If you missed earlier posts related to this one
In congregation one finds the answer
From Gobindghat our last base camp before the trek to Hemkunt Sahib was Ghangaria. Nerves were jangling inside me that evening but the calmness of the environment played its part in coming to my aid. Amidst the music of the flowing water sacred hymns could be heard. Perched on one of rocks the words flowed through me and suddenly a change took place. The anger soon began to dispel from my body, the fog of doubt dispersing over the horizon. As I sat shoulder to shoulder with my mum we both felt a renewed sense of confidence, with hope we had once again reunited. I spent most of the evening exchanging stories with members of the congregation, everyone had a story to tell. I was no longer scared.
Sri Hemkunt Sahib: where light fills faded hope
I was truly left speechless
We woke at 5am to prepare for our walk, the rain bellowed at an angle, pushing against our room. “Would we walk today” I said to myself? As I peered out of the window I witnessed a scene of joy. Men, half dressed soaped themselves and used the rain water to wash themselves down. “Worry not brother, it rains between 5-6 here every day” said one man with a cheery look. As uttered the rain came to a halt at 6am, we began our walk.
Unable to contain my excitement I decided to try and run the incline but soon ran out of stamina. Young I might have been but my fitness was lacking quite somewhat. Along the way we met many personalities of varying ages. Those walking downwards would shout words of encouragement “just a few km’s to go” they would say. We stopped at a small stall to consume a butter endorsed bowl of lentils. A much needed source of energy we continued walking to our ultimate summit.
Several hours later we reached the very top to witness one of the most beautiful sites my eyes had ever seen. I was instantly mesmerised and in complete awe of the scene unfolding in front me. Words didn’t flow at all, but the tears in my eyes did not lie. The darkness I had been carrying for the past few weeks had finally drained itself away. I remained silent all the time as I walked to the men’s cubicles with my uncle. Wearing special shorts I walked to the lake where other men were dipping into the water. It was cold, frozen but I was radiating with the warmth of hope. Remembering my beloved father I dipped my shoulders into the water and then sprang up again. I repeated this over 80 times only to be stopped by my uncle for fear of safety.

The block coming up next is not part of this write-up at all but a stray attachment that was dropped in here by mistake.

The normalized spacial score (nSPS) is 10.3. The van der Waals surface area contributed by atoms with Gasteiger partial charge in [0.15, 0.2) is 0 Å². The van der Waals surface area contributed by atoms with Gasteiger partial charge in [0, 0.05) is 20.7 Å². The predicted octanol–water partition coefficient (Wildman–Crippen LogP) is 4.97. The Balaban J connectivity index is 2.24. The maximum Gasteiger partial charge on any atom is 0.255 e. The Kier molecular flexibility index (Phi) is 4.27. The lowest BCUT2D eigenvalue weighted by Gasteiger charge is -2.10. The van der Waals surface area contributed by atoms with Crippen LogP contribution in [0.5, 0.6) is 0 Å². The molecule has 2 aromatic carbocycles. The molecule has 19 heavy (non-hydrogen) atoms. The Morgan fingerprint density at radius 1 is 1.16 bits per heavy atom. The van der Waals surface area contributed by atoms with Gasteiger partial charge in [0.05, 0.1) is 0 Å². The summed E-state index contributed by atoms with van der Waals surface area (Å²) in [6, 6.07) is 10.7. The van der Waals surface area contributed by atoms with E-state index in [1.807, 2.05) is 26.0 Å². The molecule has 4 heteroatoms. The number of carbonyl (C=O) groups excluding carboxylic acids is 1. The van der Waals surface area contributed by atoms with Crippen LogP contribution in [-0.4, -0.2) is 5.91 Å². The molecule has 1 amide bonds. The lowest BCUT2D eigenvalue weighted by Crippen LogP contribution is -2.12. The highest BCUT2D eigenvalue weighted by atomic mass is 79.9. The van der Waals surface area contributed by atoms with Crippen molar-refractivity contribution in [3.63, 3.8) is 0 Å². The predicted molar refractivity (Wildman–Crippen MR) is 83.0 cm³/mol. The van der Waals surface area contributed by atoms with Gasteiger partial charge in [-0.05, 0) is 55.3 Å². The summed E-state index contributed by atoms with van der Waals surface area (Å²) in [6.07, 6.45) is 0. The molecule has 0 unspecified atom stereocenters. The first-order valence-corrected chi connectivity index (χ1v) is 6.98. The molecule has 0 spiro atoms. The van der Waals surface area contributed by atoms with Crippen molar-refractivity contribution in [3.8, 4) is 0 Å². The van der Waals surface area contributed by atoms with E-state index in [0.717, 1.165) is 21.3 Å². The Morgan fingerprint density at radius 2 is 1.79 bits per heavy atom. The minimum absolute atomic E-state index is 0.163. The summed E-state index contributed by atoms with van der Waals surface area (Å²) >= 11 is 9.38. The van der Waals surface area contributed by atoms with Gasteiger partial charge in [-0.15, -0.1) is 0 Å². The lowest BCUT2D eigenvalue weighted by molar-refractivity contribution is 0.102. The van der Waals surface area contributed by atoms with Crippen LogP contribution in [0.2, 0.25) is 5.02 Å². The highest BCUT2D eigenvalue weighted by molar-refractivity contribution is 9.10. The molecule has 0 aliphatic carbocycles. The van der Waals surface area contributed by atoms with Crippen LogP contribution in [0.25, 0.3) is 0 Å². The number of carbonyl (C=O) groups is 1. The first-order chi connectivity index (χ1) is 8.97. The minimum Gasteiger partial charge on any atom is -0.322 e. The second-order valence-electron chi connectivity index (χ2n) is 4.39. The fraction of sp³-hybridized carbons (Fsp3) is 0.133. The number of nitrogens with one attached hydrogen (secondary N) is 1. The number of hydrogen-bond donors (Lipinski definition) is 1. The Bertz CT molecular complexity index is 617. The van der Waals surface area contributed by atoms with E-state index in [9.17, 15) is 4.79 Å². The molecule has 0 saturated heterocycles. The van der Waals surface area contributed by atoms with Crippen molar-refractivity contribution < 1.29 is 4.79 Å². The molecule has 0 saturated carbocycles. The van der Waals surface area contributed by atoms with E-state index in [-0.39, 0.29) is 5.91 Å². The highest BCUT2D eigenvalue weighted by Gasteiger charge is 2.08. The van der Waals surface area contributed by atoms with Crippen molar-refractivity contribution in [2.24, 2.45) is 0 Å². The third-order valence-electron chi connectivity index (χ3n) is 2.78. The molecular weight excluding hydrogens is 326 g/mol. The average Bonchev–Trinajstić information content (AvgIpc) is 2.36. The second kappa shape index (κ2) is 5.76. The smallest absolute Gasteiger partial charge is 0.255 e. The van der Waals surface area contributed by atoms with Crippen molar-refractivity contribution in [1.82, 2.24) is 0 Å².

As we got dressed, the free kitchen handed us a large steel mug, tea brimming to the top filled with a few spoonfuls of sugar. This would bring the energy levels back up while we sat listening to sacred hymns sung by the resident priests. For the first in a long while I was at peace, a genuine smile had found its way back across my face.
The journey back down, the drive back to Delhi was a haze. It was a haze because I was not longer afraid. Not afraid of the narrow rocky roads, the crazy bus drivers, the sharp turns around the hills. I had made it to one of the most scared shrines against all the odds, against the storms that had been brewing inside me. My mother and I, my siblings, were not alone and I knew together we could overcome any challenge.
19th May 2020 will signify 27 years since the death of my father. His fragrance lives on in his children, in his grandchildren. Our mother has spent her lifetime allowing us to blossom and continues to be the bedrock. This post, and one’s from this week is a small thank you to our rock!